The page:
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Results of new sight loss research

News posted: 30/10/2013

New research shows that clever design of doorways can boost the independence of people with sight loss

New research shows that people with sight loss often have difficulties going in and out of their own homes. In a new report the sight loss charity, Thomas Pocklington Trust1, sets out simple solutions – low cost changes to doors and entrances that make them easier to negotiate and therefore boost the independence of people with sight loss. As a result of the research, new products have also been developed.

In the report ‘Making an Entrance2, Pocklington and researchers from Kingston University reveal fifteen of the most important3 ways to make entrances to homes less of a struggle for people with sight loss. They involve the clever use of colour, contrast and lighting.

“When people with sight loss have difficulty just getting in and out of their own front doors they can end up trapped in their homes and increasingly isolated,” says Lynn Watson, head of research, housing and community, Thomas Pocklington Trust. “Making it easier for people to come and go increases their confidence and helps them interact with the world.”

Pocklington has previously produced guidelines for designing and adapting housing for people with sight loss4. Now this project has focused specifically on entrances as some of the most problematic and potentially hazardous areas for people with sight loss to negotiate.

  • QuestionnaireOpen

    An extensive questionnaire was used to gather the views and experiences of 91 people with sight loss:

    • 74 per cent said they had difficulty adjusting to lighting changes between the exterior and interior of the entrance
    • 41 per cent found most door furniture – handles, locks etc – difficult to see
    • 25 per cent identified trip hazards around their home doorways
    • 31 per cent had to negotiate steps without clearly defined edges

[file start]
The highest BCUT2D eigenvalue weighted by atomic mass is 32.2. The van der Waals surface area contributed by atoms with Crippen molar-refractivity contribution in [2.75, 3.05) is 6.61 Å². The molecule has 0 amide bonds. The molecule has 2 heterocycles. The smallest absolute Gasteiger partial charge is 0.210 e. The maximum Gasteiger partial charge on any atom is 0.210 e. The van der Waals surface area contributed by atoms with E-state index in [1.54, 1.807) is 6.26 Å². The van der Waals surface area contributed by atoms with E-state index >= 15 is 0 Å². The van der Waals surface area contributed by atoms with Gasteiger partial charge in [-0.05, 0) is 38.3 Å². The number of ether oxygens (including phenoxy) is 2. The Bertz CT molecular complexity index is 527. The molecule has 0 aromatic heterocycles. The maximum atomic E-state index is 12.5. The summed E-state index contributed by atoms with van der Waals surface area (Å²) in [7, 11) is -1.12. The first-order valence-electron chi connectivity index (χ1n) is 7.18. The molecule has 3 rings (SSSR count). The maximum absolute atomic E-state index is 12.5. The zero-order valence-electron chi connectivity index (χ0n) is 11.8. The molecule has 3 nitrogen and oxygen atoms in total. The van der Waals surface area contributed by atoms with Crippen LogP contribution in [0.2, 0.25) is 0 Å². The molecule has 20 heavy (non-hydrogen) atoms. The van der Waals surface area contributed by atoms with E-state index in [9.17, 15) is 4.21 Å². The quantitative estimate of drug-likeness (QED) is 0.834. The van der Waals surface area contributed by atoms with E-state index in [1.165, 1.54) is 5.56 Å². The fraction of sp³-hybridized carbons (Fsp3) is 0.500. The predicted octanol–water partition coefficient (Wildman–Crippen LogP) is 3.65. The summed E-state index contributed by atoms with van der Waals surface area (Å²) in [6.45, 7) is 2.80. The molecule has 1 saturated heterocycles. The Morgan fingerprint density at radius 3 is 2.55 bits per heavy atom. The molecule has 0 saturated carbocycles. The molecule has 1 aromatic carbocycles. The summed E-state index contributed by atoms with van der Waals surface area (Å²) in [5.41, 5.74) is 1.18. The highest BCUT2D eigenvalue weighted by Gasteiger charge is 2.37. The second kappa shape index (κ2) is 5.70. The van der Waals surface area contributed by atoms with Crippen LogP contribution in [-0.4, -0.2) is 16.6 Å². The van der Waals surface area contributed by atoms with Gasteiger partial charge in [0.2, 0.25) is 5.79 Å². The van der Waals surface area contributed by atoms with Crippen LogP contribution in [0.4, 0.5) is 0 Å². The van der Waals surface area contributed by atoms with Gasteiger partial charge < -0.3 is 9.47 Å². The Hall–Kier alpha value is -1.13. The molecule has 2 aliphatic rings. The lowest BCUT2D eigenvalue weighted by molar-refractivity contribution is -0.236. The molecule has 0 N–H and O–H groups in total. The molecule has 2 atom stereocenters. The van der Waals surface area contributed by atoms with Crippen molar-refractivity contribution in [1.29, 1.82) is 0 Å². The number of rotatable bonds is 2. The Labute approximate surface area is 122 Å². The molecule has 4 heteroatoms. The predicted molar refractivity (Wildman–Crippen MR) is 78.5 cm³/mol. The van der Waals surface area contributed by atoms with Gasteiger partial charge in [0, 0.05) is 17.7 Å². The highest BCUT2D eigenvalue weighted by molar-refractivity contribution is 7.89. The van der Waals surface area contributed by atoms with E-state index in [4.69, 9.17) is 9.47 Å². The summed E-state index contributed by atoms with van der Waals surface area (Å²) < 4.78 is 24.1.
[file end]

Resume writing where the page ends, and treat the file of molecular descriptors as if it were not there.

• Colour and ContrastOpen

    The research brought together some thirty experts from architecture, design, occupational therapy, visual impairment, local government, access and training to discuss these problems and combined their ideas with the survey results. Fifteen of the most important items to consider when adapting or designing entrances for people with low vision were identified and listed in the ‘Making an Entrance Checklist‘ of common problems and practical low-cost solutions.

    When asked what they thought could make their home entrance more accessible, people with sight loss repeatedly asked for more contrast and colour to help them see. 84 per cent said that greater contrast might help them find the keyhole in the door. 33 per cent would like a stronger colour on their front door and 43 per cent thought contrasting the door against the door frame would be helpful. Extremes in lighting were also mentioned as creating major hazards. Too much light can increase glare and too little light outside the entrance makes it harder for the eye to adjust when moving inside. Both scenarios reduce a person’s ability to navigate and judge spaces.

    Introducing colour and contrast can significantly increase visibility in hallways and entrances and help reveal the physical surroundings of a home by making edges and boundaries super clear.